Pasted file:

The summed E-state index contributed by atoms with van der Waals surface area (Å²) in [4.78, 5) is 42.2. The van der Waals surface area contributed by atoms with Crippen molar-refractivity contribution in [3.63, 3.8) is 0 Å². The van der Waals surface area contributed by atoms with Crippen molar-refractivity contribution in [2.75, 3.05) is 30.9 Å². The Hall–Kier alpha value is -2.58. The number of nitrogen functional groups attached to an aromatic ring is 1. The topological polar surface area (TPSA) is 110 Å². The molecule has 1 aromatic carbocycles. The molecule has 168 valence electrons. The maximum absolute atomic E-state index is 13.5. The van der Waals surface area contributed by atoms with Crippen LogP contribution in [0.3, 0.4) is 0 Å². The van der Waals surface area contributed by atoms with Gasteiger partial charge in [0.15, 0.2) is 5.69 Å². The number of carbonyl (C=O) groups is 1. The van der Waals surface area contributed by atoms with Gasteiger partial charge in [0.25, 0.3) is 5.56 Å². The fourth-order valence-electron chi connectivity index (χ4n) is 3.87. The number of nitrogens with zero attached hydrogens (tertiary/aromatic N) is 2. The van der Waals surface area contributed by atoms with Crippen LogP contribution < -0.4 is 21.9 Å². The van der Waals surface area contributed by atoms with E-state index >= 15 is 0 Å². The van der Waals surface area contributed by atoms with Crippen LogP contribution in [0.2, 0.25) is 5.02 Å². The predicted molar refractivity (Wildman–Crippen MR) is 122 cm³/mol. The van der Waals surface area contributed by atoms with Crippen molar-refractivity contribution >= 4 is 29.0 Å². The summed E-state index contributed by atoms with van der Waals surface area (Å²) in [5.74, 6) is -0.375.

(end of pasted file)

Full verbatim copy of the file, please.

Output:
The summed E-state index contributed by atoms with van der Waals surface area (Å²) in [4.78, 5) is 42.2. The van der Waals surface area contributed by atoms with Crippen molar-refractivity contribution in [3.63, 3.8) is 0 Å². The van der Waals surface area contributed by atoms with Crippen molar-refractivity contribution in [2.75, 3.05) is 30.9 Å². The Hall–Kier alpha value is -2.58. The number of nitrogen functional groups attached to an aromatic ring is 1. The topological polar surface area (TPSA) is 110 Å². The molecule has 1 aromatic carbocycles. The molecule has 168 valence electrons. The maximum absolute atomic E-state index is 13.5. The van der Waals surface area contributed by atoms with Crippen LogP contribution in [0.3, 0.4) is 0 Å². The van der Waals surface area contributed by atoms with Gasteiger partial charge in [0.15, 0.2) is 5.69 Å². The number of carbonyl (C=O) groups is 1. The van der Waals surface area contributed by atoms with Gasteiger partial charge in [0.25, 0.3) is 5.56 Å². The fourth-order valence-electron chi connectivity index (χ4n) is 3.87. The number of nitrogens with zero attached hydrogens (tertiary/aromatic N) is 2. The van der Waals surface area contributed by atoms with Crippen LogP contribution < -0.4 is 21.9 Å². The van der Waals surface area contributed by atoms with E-state index >= 15 is 0 Å². The van der Waals surface area contributed by atoms with Crippen LogP contribution in [0.2, 0.25) is 5.02 Å². The predicted molar refractivity (Wildman–Crippen MR) is 122 cm³/mol. The van der Waals surface area contributed by atoms with Crippen molar-refractivity contribution >= 4 is 29.0 Å². The summed E-state index contributed by atoms with van der Waals surface area (Å²) in [5.74, 6) is -0.375.